I thought the following was a great interview of designer Thomas O'Brien noting some of his favorite things for the holidays.
Stick with tradition.
I think the holidays are more fun if you incorporate traditions which add something personal. Ever since I was a kid, I've been collecting old toys and ornaments and animal figurines, and it all comes out in December, to be set up like a vintage Christmas village on my mantel. My goddaughter lights up every time she sees it. We have a ritual of unpacking all the pieces together and have a great time planning where to put everything. I'm not above adding in less precious elements in small doses, like fake snow or Frosty the Snowman. She loves it, and I get a kick out of seeing the magic through her eyes. For me, holidays are really all about the kids and family and entertaining.
Dress it up.
I try to make the whole season feel special. Let yourself and your home be dressier and more festive than usual. I make a point of taking out my china, crystal, linen, and silver to use not just at dinner but during the day. It's nice having Christmas dishes too, even if it's just a set of mugs you mix in with your usual place setting. I set out holiday platters and mixed groups of glasses on the table, so that they become part of the décor.
Pick a theme.
I often use a wintry, serene, white and silver palette at holiday time. There are certain details I love year after year: Christmas M & M's in brilliant cut-crystal candy bowls, big fires at all times in the fireplace, a magnolia wreath on the front door hung with antique ribbon, and lots of holly and amaryllis all over the house. Repeating the same scheme is part of the fun and makes the holiday classic for me.
I get the largest tree possible and load it up with strands of white lights with bulbs in a number of different shapes and sizes, set back really deep in the branches. This creates a layered, twinkly effect. I also sprinkle tons of old-fashioned silver tinsel all over the tree and pile on ornaments I've had in my family for ages. In the evenings, I always light candlesticks and votives to add to the glow, with dimmed lamp light and as little other light as possible. That puts the emphasis on the tree, and makes the whole night shimmer.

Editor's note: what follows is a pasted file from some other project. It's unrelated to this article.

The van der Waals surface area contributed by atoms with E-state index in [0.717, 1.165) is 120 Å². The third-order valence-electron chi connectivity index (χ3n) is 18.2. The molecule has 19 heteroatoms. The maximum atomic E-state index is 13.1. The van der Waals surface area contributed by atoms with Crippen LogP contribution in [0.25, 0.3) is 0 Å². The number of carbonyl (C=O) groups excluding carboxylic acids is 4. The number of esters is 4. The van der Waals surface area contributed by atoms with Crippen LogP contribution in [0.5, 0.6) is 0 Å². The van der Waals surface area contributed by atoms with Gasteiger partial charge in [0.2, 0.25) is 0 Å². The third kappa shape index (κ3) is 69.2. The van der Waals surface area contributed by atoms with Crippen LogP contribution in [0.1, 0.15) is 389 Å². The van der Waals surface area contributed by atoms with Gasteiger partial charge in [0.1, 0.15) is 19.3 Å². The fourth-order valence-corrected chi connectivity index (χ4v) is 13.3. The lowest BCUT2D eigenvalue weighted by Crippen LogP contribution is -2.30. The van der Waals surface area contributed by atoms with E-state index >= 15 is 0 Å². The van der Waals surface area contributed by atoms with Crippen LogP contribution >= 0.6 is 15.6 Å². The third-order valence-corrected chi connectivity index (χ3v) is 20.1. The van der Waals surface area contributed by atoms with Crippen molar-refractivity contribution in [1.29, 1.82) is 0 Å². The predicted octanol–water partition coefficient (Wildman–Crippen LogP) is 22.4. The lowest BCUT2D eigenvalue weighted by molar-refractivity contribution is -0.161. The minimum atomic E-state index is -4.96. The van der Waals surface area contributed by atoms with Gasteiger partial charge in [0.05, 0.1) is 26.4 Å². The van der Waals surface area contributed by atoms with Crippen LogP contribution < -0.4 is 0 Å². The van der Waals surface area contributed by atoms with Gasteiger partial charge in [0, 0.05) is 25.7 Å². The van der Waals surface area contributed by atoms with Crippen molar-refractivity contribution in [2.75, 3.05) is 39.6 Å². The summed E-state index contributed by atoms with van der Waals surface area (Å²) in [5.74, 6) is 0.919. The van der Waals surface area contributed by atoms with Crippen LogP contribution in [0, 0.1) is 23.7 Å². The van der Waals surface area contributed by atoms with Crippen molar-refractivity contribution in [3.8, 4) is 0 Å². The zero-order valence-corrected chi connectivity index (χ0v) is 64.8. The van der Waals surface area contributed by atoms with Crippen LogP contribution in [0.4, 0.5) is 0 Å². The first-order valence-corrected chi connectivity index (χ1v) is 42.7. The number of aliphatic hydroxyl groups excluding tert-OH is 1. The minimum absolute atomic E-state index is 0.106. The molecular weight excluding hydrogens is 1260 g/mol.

Entertain in style.
Every year I host a big party for my office, plus a bunch of smaller get-togethers. In November, I transform my bar and butler's pantry into an entertaining station, stocked with everything I need as a host for the whole season. I bring out favorite pieces like my Mauviel hammered copper double champagne bucket (from the wonderful line of French copper cookware that is sold at Williams-Sonoma). But even with fine things I like to keep the mood a bit casual, as in mixing and matching vintage and new glassware at the bar. This not only looks more interesting, but it is practical for parties, making it easier for guests to keep track of their particular glass. In terms of music, I go for classics like the Nutcracker and Nat King Cole. At our staff party, everyone takes a turn opening presents in front of the group, having a special moment of recognition. And everyone puts such creative effort into decorating and packaging their gifts. I keep a wide wicker basket handy for all the discarded paper and ribbons. These are the small moments that add up to an elegant evening, with so many nice details to be appreciated.
My favorite item in the store is the classic hotel bedding. The quality of the cotton is great, and the colors are always so sophisticated, never overdone. And with all the house guests that come through around this time, it's especially good to have extra sets of sheets.
Courtesy of Williams Sonoma.